Museum-lovers across Leeds will get the chance to travel back in time and explore thousands of years of history from home thanks to a new series of online digital discovery sessions.

With council-run museums and galleries and many schools currently closed as part of efforts to minimise the spread of Coronavirus, staff in the museums service have been looking at new ways to help visitors and families continue to engage with the city’s spectacular collection.

And starting today (March 23), Leeds Museums and Galleries’ learning and access officer Emily Nelson will be hosting the first in a series of Facebook videos examining artefacts from the Leeds Discovery Centre, which is home to more than a million objects from prehistory, Ancient Egypt and the Roman Empire.

Through Facebook polls, Emily will give online visitors the chance to choose which objects she discusses, including pieces which examine the fascinating links between Lotherton and Florence Nightingale, the famous Lady of the Lamp.

And a whole collection of objects will also shed some light on the history of crime, punishment and policing in Leeds and West Yorkshire over the centuries. Among them are a set of metal, Victorian handcuffs, a police truncheon from the mid-1800s and a police whistle from around 1930 made in Birmingham for the Leeds Police Force.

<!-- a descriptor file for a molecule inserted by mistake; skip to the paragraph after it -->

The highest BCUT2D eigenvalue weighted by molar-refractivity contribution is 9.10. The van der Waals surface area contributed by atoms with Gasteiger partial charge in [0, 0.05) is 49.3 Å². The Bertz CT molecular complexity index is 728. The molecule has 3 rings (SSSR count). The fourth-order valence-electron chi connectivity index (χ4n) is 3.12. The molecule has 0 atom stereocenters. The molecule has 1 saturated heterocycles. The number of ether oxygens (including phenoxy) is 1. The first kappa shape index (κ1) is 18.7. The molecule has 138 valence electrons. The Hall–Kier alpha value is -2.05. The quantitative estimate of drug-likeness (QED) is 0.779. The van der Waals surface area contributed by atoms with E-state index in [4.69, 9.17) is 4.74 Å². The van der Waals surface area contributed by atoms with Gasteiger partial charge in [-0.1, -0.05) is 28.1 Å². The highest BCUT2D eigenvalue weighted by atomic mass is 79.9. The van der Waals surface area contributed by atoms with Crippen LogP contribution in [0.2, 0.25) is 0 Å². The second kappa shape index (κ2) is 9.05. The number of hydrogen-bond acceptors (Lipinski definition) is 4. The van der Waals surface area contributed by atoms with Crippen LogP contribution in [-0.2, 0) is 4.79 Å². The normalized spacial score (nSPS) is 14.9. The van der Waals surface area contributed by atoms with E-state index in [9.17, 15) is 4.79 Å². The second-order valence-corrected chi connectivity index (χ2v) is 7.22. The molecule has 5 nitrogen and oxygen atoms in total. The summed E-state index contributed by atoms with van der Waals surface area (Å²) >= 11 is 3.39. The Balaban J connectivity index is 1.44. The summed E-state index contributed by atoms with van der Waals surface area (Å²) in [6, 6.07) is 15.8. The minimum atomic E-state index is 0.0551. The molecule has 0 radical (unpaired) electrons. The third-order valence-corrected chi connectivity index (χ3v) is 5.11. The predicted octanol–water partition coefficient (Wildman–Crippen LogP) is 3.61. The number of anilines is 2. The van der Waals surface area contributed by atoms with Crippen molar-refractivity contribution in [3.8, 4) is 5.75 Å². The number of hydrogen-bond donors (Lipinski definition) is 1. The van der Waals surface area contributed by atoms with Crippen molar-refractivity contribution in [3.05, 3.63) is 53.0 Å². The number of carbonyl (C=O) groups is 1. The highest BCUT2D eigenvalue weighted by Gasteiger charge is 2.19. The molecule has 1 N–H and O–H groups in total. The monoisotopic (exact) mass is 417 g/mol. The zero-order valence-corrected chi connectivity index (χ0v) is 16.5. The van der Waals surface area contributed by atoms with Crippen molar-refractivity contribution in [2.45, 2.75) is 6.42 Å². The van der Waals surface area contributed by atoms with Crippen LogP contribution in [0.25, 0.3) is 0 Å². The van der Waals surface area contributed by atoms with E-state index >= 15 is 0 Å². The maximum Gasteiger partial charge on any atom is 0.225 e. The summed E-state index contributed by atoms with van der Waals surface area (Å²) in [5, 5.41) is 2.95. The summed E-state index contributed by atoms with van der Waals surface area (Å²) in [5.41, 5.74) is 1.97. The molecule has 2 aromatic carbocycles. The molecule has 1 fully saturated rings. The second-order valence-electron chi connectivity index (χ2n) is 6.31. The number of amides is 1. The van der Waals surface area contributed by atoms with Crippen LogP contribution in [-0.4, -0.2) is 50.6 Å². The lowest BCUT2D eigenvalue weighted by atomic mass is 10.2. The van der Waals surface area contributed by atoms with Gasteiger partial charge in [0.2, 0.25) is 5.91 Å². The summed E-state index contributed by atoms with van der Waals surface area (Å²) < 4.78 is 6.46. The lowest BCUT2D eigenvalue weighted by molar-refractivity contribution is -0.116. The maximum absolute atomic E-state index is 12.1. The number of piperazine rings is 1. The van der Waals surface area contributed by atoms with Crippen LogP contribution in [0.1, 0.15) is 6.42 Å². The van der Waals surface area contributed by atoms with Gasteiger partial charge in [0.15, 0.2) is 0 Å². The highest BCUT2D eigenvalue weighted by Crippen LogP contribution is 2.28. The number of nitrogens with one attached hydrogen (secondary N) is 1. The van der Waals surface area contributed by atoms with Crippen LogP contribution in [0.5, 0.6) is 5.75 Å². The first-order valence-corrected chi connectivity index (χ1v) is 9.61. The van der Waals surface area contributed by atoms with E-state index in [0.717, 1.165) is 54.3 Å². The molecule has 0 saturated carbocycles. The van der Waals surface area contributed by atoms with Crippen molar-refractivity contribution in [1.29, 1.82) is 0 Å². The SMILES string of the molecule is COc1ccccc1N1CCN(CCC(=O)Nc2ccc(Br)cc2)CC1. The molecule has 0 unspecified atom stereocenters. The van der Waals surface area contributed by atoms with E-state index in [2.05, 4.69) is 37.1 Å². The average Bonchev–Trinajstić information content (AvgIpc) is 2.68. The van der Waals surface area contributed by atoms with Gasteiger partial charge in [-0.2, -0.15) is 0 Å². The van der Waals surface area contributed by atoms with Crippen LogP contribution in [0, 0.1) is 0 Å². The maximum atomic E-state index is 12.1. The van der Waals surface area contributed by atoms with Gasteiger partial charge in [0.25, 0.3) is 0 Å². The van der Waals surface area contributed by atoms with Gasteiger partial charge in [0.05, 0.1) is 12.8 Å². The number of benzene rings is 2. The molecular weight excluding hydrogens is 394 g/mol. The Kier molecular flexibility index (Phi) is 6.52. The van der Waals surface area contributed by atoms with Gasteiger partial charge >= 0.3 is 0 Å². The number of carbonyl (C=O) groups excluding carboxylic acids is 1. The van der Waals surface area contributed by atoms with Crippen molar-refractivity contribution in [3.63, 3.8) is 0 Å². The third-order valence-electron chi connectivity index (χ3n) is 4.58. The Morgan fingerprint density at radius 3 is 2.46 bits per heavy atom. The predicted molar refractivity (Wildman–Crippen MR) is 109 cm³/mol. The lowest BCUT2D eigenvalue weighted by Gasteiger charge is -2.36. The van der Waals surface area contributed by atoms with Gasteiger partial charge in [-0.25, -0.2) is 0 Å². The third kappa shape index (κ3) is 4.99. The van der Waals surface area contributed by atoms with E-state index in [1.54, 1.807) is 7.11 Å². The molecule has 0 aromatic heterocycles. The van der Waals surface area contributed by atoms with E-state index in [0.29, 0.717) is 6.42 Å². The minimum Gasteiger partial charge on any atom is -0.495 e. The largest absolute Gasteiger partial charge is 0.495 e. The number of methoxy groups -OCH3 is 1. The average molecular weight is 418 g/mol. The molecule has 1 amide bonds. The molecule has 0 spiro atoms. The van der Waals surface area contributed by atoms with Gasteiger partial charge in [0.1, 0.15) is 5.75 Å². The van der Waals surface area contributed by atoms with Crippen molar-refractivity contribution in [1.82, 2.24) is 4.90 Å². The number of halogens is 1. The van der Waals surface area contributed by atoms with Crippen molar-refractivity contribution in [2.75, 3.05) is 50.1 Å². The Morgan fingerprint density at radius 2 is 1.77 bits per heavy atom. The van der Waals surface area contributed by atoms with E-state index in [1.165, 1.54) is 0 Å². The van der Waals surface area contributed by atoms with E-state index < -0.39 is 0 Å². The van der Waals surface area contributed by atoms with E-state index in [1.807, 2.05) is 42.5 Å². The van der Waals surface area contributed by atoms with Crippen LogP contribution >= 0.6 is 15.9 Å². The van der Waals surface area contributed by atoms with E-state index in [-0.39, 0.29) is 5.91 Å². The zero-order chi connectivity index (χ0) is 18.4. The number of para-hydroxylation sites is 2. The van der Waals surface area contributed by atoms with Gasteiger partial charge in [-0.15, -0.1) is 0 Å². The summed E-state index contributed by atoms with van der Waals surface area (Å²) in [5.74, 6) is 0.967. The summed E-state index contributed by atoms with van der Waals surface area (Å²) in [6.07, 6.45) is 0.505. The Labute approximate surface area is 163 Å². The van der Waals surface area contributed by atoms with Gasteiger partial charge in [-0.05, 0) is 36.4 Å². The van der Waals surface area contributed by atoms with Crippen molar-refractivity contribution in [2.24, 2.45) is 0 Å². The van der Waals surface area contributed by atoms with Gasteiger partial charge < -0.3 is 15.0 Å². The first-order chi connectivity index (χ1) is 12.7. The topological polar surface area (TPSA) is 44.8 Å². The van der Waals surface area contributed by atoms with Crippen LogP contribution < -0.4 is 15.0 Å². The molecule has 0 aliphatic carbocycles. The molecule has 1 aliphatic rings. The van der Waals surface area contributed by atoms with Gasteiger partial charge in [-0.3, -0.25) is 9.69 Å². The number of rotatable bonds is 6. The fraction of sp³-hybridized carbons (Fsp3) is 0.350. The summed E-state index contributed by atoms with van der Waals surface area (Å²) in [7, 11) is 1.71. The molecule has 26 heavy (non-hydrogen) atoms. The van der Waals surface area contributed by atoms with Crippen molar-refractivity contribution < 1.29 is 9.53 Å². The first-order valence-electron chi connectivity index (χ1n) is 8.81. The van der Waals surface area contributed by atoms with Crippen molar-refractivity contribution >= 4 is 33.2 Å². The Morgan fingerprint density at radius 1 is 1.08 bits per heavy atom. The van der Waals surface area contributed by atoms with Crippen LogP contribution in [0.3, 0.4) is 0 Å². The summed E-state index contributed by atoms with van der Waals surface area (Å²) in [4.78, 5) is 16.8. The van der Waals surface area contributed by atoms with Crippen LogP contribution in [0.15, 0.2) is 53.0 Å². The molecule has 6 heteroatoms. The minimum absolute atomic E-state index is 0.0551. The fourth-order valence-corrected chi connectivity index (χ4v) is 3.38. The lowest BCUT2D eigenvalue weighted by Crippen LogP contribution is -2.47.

Emily said: “It’s always incredibly rewarding to see visitors learning more about the collection and we know how much tens of thousands of them enjoy engaging with our objects and finding out more about history and the world around them.

“Whilst at the moment we’re not able to welcome visitors on site, we still want to bring the museum to them so we can make sure that even when they’re at home, they still have the chance to explore some of our remarkable artefacts and to hopefully be inspired to discover even more for themselves.”

Emily’s online sessions will be posted on the Leeds Discovery Centre Facebook page and will be one of a number of online resources which will support families during the current pandemic.

The award-winning Leeds Curriculum, developed by Leeds Museums and Galleries in collaboration with over 40 arts and culture organisations and 30 primary schools, will also be available at

With five themes to explore across different key stages and resources looking at everything from prehistoric Leeds to the city’s industrial heritage the resources aims to support learning professionals and home educators.

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